Environmental Design

In the coaching world, we talk about environmental design as a way of enhancing and facilitating change and development. What that really means is that change is easier when the environment you live and work in supports the change.

Have you ever been to a training where you learned about a new exciting tool and came back ready to kick off a new way of working, interacting or planning, only to find that enthusiasm dampened by day 2, and the training forgotten within a few weeks? This is a result of poor environmental design.

You have a new tool or skill, but you come back to the same office, same desk, same tasks, same co-workers – all of which supported the old set of habits and skills. Without support and an environment that actively and passively encourages the use of new skills, the old patterns re-emerge quickly.

So what can you do to really look at your environment and how it impacts your ability to implement change? Here are 5 ways to look around and see what is supported in your environment:   

  1. Physical Environment. Look around and see what is in your immediate work environment. Is it neat and organized or cluttered and messy? Where do new items land? Where do “important” projects and tasks land? Do you face colleagues or a wall or window? What can you hear in your environment? When you look at your physical environment, does it encourage you to take the actions you need? Is it more conducive to collaborative work or solitary research/writing and thinking? Does it help you focus? Does it keep you abreast of what everyone in the team is doing? What is important to you and your progress, and does the physical environment support that? How could you make it more supportive of your goals?
  2. Social Environment. What do you get from the people in your work, home and social environment? Do they encourage you to reach your goals? Do they have compatible goals? Are they prone to sabotaging your efforts, or are they excited to see you change? If they aren’t supportive, who could you recruit to spend more time with who would be more encouraging?
  3. Temporal Environment. How do you structure your time during the day and over the course of a week, and how does that impact your ability to make changes and achieve your goals? Are you able to use your most productive hours on the most difficult tasks? Are you actively managing your energy levels and scheduling tasks when the right energy is there to support them?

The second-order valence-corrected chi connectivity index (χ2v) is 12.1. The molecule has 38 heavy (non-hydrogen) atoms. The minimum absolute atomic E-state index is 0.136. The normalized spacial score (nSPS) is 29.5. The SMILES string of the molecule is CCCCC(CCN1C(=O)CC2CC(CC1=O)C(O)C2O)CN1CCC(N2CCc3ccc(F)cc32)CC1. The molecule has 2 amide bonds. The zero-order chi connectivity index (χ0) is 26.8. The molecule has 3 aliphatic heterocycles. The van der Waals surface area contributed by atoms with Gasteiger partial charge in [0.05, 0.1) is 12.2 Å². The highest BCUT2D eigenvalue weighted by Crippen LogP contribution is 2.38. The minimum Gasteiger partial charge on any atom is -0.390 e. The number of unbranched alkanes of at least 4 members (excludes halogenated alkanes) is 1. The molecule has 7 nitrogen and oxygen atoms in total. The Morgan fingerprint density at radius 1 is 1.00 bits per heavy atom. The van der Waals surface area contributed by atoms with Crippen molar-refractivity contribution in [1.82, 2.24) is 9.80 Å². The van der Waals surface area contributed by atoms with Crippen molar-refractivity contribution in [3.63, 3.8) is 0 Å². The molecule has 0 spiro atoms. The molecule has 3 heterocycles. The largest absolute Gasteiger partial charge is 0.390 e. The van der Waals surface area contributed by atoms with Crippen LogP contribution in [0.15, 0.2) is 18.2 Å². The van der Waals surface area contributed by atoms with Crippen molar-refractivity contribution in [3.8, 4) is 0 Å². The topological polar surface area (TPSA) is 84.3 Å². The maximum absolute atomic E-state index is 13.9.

4. Intellectual Environment. What kinds of intellectual stimulation do you get from your environment? Do you have challenging people with new ideas in your environment? What kinds of reading material, news, radio and other media do you keep in your environment and how does that impact your goals? What changes might improve your motivation and ability to stay on track with new behaviors and skills?
  5. Measurement Environment. What is tracked and measured in your environment? How is progress noted and how often? Are the things being measured encourage you to make change? If not, what kinds of measures might make more sense? How often are they measured?

In order to effectively make a change or build new behaviors, you can make it infinitely easier by designing the right environment. Think about someone trying to start a new diet. One of the first changes is to take “forbidden” food out of the kitchen, maybe join a support group or begin the diet with a friend or spouse, to get new recipes supporting the new diet and setting up a measurement and tracking system to see daily progress and understand any setbacks.

All changes are similar in many ways. They are hard, and can only be tackled when the motivation is there, but that is rarely enough. In order to create success, you need to carefully examine your environment and create stimuli and support for changes, new behaviors and new skills.